Today I ran head first into lexical vs dynamic scope in Emacs Lisp. Gist of it is I have a macro defined in lexical scope that expands into a `defun'. Let's say something simple like this:
;; -*- lexical-binding: t; -*- (defmacro bazmacro (a) `(defun baz () (princ ,a)))
By chance I forgot to enable lexical scope in my tests file and bafflement followed:
;; no lexical scope here (let ((b 42)) (bazmacro b) (baz)) ;; => 42 (baz) ;; => Error symbol variable is void b, duh
This of course expands into:
(let ((b 42)) (defun baz () (princ b)) (baz)) (baz)
and after sufficient amount of head scratching and experimentation you figure fml the above defun doesn't create a closure! Wat! Wait, have I forgotten to enable lexical scope?
In a language like Elisp where dynamic and lexical scope co-exist like they do that raises some interesting questions. Strong case can be made that the above is by design, and I for one concur. But I know for a fact as that library designer that wasn't my intention at all. Of course, the end user must know what they're doing and all that. Leaving questions of right or wrong, good idea or bad idea aside, I had the following thought.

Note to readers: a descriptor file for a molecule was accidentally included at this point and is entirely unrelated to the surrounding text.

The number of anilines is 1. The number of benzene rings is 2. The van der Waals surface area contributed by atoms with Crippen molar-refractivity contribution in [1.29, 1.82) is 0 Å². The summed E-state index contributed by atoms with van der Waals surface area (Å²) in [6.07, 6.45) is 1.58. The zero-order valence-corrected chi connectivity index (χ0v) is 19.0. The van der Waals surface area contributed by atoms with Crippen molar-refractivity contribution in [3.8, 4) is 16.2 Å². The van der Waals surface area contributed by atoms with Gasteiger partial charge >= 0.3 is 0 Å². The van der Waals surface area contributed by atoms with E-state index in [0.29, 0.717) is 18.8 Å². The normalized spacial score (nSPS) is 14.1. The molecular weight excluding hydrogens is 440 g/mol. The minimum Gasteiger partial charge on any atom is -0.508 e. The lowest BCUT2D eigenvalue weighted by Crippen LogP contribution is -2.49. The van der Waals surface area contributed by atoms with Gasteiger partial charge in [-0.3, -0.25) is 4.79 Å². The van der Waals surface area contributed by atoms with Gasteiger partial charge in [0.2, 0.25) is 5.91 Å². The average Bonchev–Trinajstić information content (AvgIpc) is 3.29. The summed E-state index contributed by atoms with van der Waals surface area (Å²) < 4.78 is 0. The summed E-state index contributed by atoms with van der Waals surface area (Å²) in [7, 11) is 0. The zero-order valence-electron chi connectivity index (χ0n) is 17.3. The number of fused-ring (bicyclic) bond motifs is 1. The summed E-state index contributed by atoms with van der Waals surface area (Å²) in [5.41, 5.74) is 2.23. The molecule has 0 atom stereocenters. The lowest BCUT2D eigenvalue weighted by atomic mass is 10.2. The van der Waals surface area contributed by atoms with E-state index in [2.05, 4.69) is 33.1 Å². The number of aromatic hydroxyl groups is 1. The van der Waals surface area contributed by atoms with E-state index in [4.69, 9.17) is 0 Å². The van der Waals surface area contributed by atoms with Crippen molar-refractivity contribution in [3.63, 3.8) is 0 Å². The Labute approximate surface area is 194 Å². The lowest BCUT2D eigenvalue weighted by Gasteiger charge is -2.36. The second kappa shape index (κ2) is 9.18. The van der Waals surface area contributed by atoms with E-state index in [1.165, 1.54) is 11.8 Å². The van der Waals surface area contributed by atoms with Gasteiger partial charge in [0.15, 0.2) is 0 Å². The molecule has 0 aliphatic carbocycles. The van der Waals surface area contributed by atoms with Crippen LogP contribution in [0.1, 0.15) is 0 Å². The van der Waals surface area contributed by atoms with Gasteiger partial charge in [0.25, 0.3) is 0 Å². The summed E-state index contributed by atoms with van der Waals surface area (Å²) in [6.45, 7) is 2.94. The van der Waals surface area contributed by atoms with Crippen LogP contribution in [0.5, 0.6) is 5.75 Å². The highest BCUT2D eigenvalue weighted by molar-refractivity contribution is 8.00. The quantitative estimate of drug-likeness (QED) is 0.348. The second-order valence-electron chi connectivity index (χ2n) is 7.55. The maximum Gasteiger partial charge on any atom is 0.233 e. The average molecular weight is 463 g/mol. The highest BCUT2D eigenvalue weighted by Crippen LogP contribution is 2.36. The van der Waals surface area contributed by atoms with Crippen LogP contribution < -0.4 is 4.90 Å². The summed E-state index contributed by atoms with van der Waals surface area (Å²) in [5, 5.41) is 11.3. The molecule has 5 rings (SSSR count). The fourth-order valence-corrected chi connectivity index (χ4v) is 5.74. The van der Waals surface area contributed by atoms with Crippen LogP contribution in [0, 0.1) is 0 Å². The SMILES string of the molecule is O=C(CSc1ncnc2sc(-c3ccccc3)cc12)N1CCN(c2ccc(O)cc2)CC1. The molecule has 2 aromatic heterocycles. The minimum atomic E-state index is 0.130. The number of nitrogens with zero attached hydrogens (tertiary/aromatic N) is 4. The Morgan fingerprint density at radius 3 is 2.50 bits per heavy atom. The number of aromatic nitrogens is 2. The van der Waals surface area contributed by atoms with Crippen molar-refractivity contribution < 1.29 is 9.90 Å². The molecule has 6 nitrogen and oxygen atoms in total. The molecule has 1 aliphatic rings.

Could I hijack the scope at the call-site just for the extent of my macro body? This led me to the following snippets:
(lexical-let ((b 42)) (defun baz () (princ b))) (baz) ;; => 42 ;; but then (let ((c 24)) (lexical-let ((b 42)) (defun baz () (princ (vector b c))))) (baz) ;; => Error, obviously, since `lexical-let' forces us to be explicit about our env ;; How about that (let ((a 24)) (eval '(let ((b 42)) (defun bazz () (princ (vector a b)))) 'lexical)) (bazz) ;; => Error, well that's disappointing
In lexical scope I could create a temporary closure with
lambda, extract its environment and pass it to the above
eval, so that
bazz gets to share said environment (feels almost like being in Racket with its syntax objects that carry their lexical env). Having read relevant INFO sections, the way dynamic scope works is by setting symbol's value cells and maintaining a simple stack discipline. So, the closure trick would only work in lexical scope, sadly.
Question: is there a way to get at whatever stands for the current environment while in dynamic scope, convert it into an lexical env alist to be used in
eval? Or is there a better tried and tested way?